There’s baby chickens in my house and the sun ain’t up yet. Just so you know where I’m coming from. Howdy y’all. My name is Ben, and I’m some type of goatherd here at Dancing Rabbit Ecovillage, of rural northeast Missouri. I’m not any sort of expert on much, which is why I refrain from offering advice to anyone on any subject, but I’m pretty good at knowing when something is sorta messed up. I’ve been instructed by my editors to not focus on the negative in this promotional article for our Timber Frame Workshop, and much to their chagrin, I feel obligated to explain, or at least justify, my need for a well-designed, smoothly functioning, non-dilapidated barn. I’d dress it up for you if I could, but I’m just not that slick.
First of all, if you’ve seen my yard, you know that I waste not, and I want not. I have been raising poultry, goats, and hogs in my “five year barn” for about five years. My agreement with this inanimate object is now over; and it has every right to slump and fall over, if it so chooses. The barn was previously located elsewhere, in a different configuration, for decades prior. When we threw it up in its current location, it was nine feet high at the peak and six feet high at whatever the opposite of the peak is. Today it is closer to nine in the front and four and a half in the back. I am not an architect, just someone who built a lot of stuff without passing high school geometry; still, I can infer that something ain’t right.
Our current shed barn was built over the course of two weeks, at the exact same time that we were getting our house to be habitable in time for winter. Some corners were permanently cut. It might be that we built the shed barn partly below grade. It might be the six hundred pound sow who busted out the back posts in a fit of farrowing rage. However it came to be, our imperfect shed is unfit for goats in the long term, which are high falutin’, desert oriented critters who desire dry hooves and a view of potential far off predators.
It is also difficult for us, the human counterparts, to safely and efficiently milk, trim hooves, and assist in kidding. I have hit my head in the current barn at least once a week, for the last half decade. And it is getting shorter. It isn’t that the current space is too small, so much as that it is difficult to utilize. Without a hayloft, storing winter fodder has been a trick. Two winters back, our hay tarps were penetrated by November rains. When combined with the mild start to the season, our hay began to gradually turn to hot ooze. The steam rising from the stack was the metabolic energy leaving. I finished out the winter cutting willows and letting the goats wander far and wide to stay fed. Not an ideal situation.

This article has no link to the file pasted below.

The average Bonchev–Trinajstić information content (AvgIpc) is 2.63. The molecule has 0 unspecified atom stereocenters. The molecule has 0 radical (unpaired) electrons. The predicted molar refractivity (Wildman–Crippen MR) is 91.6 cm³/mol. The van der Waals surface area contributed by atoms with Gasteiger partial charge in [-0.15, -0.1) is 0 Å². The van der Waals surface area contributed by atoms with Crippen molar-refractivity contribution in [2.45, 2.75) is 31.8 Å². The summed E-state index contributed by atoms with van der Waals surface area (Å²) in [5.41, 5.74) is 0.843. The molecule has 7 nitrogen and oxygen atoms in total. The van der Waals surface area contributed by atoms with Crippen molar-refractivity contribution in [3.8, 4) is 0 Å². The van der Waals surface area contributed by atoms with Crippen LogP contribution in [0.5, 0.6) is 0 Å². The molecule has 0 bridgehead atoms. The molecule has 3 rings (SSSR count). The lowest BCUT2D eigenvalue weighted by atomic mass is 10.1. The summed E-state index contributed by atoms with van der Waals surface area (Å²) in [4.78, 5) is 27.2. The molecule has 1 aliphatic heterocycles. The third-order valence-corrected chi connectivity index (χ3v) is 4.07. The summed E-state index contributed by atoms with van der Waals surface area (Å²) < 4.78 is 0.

The new barn will include a hayloft that provides insulation for the barn’s occupants, and makes feeding as simple as dropping a bale through a hole in floor. Currently, to hay the goats I have to shoo away our livestock protection dog ,who wants to sleep in the hay during all daylight hours, pitchfork a pile of hay, move through one gate, push more dogs out of the way, move through another gate, and avoid being mobbed by hungry goats. I find it fun most of the time, but isn’t something I want to be doing for the rest of my life. It wouldn’t be sustainable.
I want to create ever increasing amounts of nutrition and fertility out of ever smaller spaces. This is what the world needs more of, among other things. That task will be much easier when everything has its proper place. I really am a fierce believer in design. A well designed space, with sensible infrastructure can increase our yield of food and fertility, and decrease our workload. A half decade into raising goats and other critters sustainably, I have a few notions
about how to design for that. Subtle things, like mobile stalls and partitions, sliding doors between rooms, trap doors for fodder and manure go a long way in a barn.
Thankfully my friends Thomas and Cynthia are helping with the part that has to stand up to fifty mile an hour wind gusts. Also they’re artists, which is great. My structures only look good if you’re into the falling apart aesthetic. That’s why I’m not doing a workshop of my own. A part of being lighter on the land is not wasting resources, and building things thoughtfully, with intention, that’ll stand the test of time. Last month in “It Could Hold Two Rhinos!”, Thomas shared some details about how this barn is going to be built to last. I hope you can help us do this.
When the goat barn of our dreams does come to be, I hope to continue to use our old barn for winter shelter of chickens and mini-pigs. It’ll be a fine space for that, and I value thriftiness above much else. The old shed barn has a few more stories to compile, and I think it has some seasons left in it, despite the fact that the bed of manure is probably holding it together better than some of the nails.
Barns are markers on the landscape, of time passed, of lives and livelihoods. They tell the story of families, of how land was and is used, and of how things were commonly dreamt and built. This new barn is intended to tell a story about simplicity, cooperation, and abundant, healthy food. Everyone who is a part of the Timber Frame Workshop will make a mark, and help it stand for these things. See ya in June!
P.S. I hear folks can register now to save $150!